Texas lawmaker wants schools to teach students how to behave during traffic stops

State Sen. John Whitmire has a well-intentioned, backwards plan to improve traffic stops with police.

Dash camera footage shows violent arrest of Sandra Bland. CREDIT: Associated Press
Dash camera footage shows violent arrest of Sandra Bland. CREDIT: Associated Press

As the fight to end police violence rages on across the country, a state senator in Texas wants high schoolers to learn how to communicate with law enforcement during traffic stops. But the proposed curriculum assumes that the people targeted during those stops are the problem— not the officers.

Sen. John Whitmire (D-Houston) is currently eyeing legislation that would require schools to teach ninth graders about encounters with police on the road. Noting that there’s a deep-seated mistrust of police, he wants the Texas Board of Education to ensure that young people learn what their rights are early on. But Whitmire, who says his idea was inspired by Sandra Bland’s violent arrest and subsequent death in custody, also wants students to learn how they should behave around officers who pull them over.

“Ms. Bland’s tragedy is a huge motivation for me to hold the officer accountable and also assist the public in some of the better practices when they encounter law enforcement,” he told the Texas Tribune. “[If] Ms. Bland and the officer would have taken a deep breath, I don’t believe she would have been taken to jail, where she ultimately met her fate, unfortunately because she was not treated right when she got to jail.”

“You need to know what your rights are and the best way to express them,” said Whitmire,” he added.

A second legislator, state Sen. Royce West (D-Dallas), is also looking at legislation to add specific language about traffic stops to drivers’ education courses and written materials.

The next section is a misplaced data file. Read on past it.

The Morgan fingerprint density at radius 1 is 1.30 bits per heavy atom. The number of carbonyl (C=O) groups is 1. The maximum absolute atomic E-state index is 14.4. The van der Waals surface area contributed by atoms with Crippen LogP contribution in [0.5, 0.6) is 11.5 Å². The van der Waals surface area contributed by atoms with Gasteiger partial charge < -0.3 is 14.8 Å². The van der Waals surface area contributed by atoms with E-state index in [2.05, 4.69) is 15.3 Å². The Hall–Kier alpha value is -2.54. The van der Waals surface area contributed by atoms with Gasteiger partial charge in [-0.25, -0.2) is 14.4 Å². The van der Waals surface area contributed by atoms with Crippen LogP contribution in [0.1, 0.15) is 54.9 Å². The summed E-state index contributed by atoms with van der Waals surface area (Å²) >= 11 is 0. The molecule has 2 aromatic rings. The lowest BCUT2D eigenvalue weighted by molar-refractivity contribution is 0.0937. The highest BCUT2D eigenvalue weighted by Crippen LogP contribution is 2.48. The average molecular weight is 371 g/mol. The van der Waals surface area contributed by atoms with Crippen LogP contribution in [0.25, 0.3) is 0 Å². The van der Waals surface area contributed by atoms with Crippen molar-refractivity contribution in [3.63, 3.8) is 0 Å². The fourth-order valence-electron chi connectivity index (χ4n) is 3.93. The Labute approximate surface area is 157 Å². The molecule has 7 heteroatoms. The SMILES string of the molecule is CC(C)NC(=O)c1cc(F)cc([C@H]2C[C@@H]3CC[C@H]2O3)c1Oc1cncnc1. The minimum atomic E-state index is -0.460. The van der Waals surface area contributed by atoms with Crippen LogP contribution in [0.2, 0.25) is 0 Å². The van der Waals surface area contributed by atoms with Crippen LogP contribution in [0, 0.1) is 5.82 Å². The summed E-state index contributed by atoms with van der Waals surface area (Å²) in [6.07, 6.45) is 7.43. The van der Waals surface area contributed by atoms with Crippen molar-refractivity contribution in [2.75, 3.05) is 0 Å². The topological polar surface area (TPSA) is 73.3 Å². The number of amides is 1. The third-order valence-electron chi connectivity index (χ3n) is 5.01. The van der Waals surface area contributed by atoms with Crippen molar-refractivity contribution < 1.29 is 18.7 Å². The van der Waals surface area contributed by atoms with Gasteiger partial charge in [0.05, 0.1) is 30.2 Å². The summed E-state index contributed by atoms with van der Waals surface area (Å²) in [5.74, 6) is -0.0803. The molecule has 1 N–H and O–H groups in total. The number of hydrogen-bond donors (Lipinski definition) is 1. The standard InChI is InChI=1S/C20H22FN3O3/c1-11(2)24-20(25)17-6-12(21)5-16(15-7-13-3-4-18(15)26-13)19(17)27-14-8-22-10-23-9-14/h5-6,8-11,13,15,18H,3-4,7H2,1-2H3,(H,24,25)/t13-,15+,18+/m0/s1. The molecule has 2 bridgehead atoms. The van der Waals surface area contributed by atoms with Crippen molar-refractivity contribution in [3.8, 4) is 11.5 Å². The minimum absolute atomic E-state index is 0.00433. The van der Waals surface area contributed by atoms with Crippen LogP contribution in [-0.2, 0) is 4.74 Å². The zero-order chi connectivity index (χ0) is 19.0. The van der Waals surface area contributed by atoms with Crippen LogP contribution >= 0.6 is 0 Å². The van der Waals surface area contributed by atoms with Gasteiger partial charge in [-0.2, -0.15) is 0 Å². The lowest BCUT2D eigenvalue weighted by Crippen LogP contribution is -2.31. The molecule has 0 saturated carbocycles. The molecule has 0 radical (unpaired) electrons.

But underlying the proposed legislation is the assumption that abiding by certain rules will always keep drivers safe, and that people can control how officers respond to them. The fatal shooting of countless people — including, recently, Philando Castile — proves otherwise.

In July, Castile was pulled over for a broken tail light in Minnesota. According to his girlfriend, Diamond Reynolds, Castile was instructed by Officer Jeronimo Yanez to produce his license and registration. He informed the officer that he was armed and had a license to carry, but Yanez still opened fire while Castile was reaching for his wallet.

Shortly after the shooting, Castile’s mother told CNN that she always taught her son how to respond to officers.

“That was something we always discussed. Comply,” she explained. “That’s the key thing, in order to try to survive being stopped by police. Whatever they ask you to do, don’t say nothing. Just do whatever they want you to do.”

Castile took that advice to heart, but in the end, he was killed anyway.

As for teenagers in Texas, it’s impossible to know if officers will shoot them during traffic stops — even if they’re obeying orders and expressing their rights in a respectful way. While Whitmire said that officers should also let go of the “‘I caught you’ mentality,” his proposal still puts the responsibility of de-escalation on teenagers, rather than the adults hired to serve and protect them.


Local police officers included in conversations about the proposed legislation agree that the responsibility to reduce tension during a stop shouldn’t fall on officers’ shoulders.

“On the side of the street is not the place to litigate what you believe the officer is doing is wrong or what the officer believes you are doing wrong,” Executive Director Kevin Lawrence of the Texas Municipal Police Association explained to the Tribune. “It needs to be a better understanding by our general citizenry of what law enforcement is expecting of them. They need to understand that when they’re being contacted by a law enforcement officer — we’ll just take a traffic stop as an example — they need to think about that stop from the officer’s point of view, not their own.”

While well-intentioned, Whitmire isn’t the first lawmaker to offer advice about how to behave around cops. And not all of that advice has been positive.

Following the shooting death of Jamar Clark in Minnesota, Rep. Tony Cornish (R) wrote an op-ed about how to “reduce the use of force by police.” In it, he wrote, “Don’t be a thug and lead a life of crime so that you come into frequent contact with police,” and “Don’t make furtive movements or keep your hands in your pockets if told to take them out.”

This year alone, police have shot multiple people who had their hands raised.